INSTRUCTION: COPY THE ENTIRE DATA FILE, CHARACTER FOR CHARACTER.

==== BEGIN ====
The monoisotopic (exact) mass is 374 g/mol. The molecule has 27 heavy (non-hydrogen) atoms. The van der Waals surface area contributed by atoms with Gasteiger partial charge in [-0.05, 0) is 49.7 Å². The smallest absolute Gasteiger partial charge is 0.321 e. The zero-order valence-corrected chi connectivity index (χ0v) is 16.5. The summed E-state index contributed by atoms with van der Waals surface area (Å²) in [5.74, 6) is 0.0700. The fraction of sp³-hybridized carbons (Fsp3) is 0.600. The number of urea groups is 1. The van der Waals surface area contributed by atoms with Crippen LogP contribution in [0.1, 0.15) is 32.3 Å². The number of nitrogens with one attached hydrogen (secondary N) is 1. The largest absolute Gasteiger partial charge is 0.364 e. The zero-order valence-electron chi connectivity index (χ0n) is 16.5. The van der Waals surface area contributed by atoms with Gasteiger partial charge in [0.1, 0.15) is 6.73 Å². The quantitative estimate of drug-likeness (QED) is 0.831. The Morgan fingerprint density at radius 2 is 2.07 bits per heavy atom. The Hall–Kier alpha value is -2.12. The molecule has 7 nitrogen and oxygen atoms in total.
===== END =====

The monoisotopic (exact) mass is 374 g/mol. The molecule has 27 heavy (non-hydrogen) atoms. The van der Waals surface area contributed by atoms with Gasteiger partial charge in [-0.05, 0) is 49.7 Å². The smallest absolute Gasteiger partial charge is 0.321 e. The zero-order valence-corrected chi connectivity index (χ0v) is 16.5. The summed E-state index contributed by atoms with van der Waals surface area (Å²) in [5.74, 6) is 0.0700. The fraction of sp³-hybridized carbons (Fsp3) is 0.600. The number of urea groups is 1. The van der Waals surface area contributed by atoms with Crippen LogP contribution in [0.1, 0.15) is 32.3 Å². The number of nitrogens with one attached hydrogen (secondary N) is 1. The largest absolute Gasteiger partial charge is 0.364 e. The zero-order valence-electron chi connectivity index (χ0n) is 16.5. The van der Waals surface area contributed by atoms with Gasteiger partial charge in [0.1, 0.15) is 6.73 Å². The quantitative estimate of drug-likeness (QED) is 0.831. The Morgan fingerprint density at radius 2 is 2.07 bits per heavy atom. The Hall–Kier alpha value is -2.12. The molecule has 7 nitrogen and oxygen atoms in total.